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5 Tips To Writing A Query Letter And Landing An Agent

This is it. You’ve spent months or even years pouring over your novel, developing characters, tweaking the plot, line editing, and the dreaded peer review process. And now you’re ready to send your book off into the real world to find an agent in hopes of getting pitched to a big time NYC publishing house. Where do you even begin? Many young writers have excellent books, but they lack the experience to write a good query letter that will get their foot in the door. Never fear! We’re here to help! Here are 5 expert tips from agents, publishers, and writers alike to make sure you give a great first impression and land an agent!

Organization

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You’re not reinventing the wheel here; all query letters have a traditional layout and system of organization. Some writers make the mistake of trying to get creative in their query format but trust us, this is a sure way to get your letter thrown out. You’ll have plenty of space to get creative, but it should be within the system that editors and agents have in place – at least for now! Literary agents have stacks on stacks of query letters to go through each day, so following their format is respectful of their time and helps them process the most important information about your book. So what is the traditional format? Most query letters have 4 sections: 1. The Intro/Hook, 2. The story (think back-cover blurb), 3. Author Bio, and 4. Call to action. More about these sections later on!

Don’t Ask Rhetorical Questions In The Intro

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The intro section is all about getting the agent to continue reading your letter. You may be tempted to be cute or clever here and ask a rhetorical question or slip in a particular flashy line from your book. Don’t do it! Agents are looking for a sense of your book’s marketability – not your sense of humor. It’s more important to show your understanding of your book’s niche than to charm the agent with your wit.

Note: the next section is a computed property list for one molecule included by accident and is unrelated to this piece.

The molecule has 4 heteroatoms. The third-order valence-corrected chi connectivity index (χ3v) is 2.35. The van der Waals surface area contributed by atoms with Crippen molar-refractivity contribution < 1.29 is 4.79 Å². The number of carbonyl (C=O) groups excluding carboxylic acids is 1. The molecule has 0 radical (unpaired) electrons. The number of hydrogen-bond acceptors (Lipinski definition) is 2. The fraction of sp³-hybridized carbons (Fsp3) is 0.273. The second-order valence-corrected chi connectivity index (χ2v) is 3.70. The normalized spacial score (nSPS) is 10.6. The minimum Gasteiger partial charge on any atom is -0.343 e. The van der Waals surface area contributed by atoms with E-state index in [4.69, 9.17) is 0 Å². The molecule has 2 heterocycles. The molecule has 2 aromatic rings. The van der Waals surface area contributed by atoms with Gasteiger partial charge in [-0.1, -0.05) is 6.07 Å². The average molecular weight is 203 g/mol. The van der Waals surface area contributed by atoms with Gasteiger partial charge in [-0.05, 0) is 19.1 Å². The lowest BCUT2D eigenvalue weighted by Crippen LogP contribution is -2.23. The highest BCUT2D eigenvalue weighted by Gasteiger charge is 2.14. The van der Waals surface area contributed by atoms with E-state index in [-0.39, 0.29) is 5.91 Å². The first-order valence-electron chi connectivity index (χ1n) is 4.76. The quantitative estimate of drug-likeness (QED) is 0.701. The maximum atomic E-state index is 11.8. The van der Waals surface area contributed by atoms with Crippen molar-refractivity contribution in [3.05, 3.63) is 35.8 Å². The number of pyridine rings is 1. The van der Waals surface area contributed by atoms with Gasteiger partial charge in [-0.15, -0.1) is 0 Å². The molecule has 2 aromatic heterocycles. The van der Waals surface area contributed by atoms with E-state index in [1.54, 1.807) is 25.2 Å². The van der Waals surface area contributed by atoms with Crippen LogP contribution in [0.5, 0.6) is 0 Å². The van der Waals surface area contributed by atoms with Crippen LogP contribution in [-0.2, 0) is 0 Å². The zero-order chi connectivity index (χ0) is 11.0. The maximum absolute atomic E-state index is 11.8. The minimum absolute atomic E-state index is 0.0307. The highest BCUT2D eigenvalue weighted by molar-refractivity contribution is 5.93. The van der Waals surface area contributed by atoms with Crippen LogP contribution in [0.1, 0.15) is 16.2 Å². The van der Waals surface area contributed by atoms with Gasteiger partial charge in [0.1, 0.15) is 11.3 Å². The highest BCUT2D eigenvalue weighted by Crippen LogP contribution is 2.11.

End With A Cliff Hanger When Summarizing Your Book

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The second part of your query letter, the story or summary, is where you can get creative. It will be one of the greatest challenges of your writing career thus far, to shove your 80,000-word novel into 2-3 paragraphs, but you can do it! Make sure to include a strong sense of setting, tension, and plot. Don’t get bogged down trying to introduce every single character, just focus on the main two or three. Structure your summary in such a way as to leave the agent wanting more – give them a cliff hanger!

Only Include Relevant Info In Your Bio

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Some writers make the mistake of using the author bio section as a complete resume, throwing in any and every interesting fact about themselves, hoping something will stick. The thing is, your future agent doesn’t have time to read through your last 5 years’ worth of work history and hobbies and interests. Include only relevant information – are you a part of a writer’s group? Do you attend writing conferences? Have you been published or featured in other publications? Do you have a degree in creative writing or a relevant area of study to your book? These are great things to include! What makes you uniquely qualified to tell this story?

Close With Multiple Ways They Can Reach Out

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Along with thanking the agent profusely for their time and attention, you should include multiple ways they can reach you. Phone number, address, and email are all a given but go above and beyond by providing social media links to ways you’ve personally been promoting your book. Do you have an author website? A Facebook fan page? Include those as well to show your future agent how committed you are to promoting yourself and your book. Of course, only include social media links if the page is up to date.

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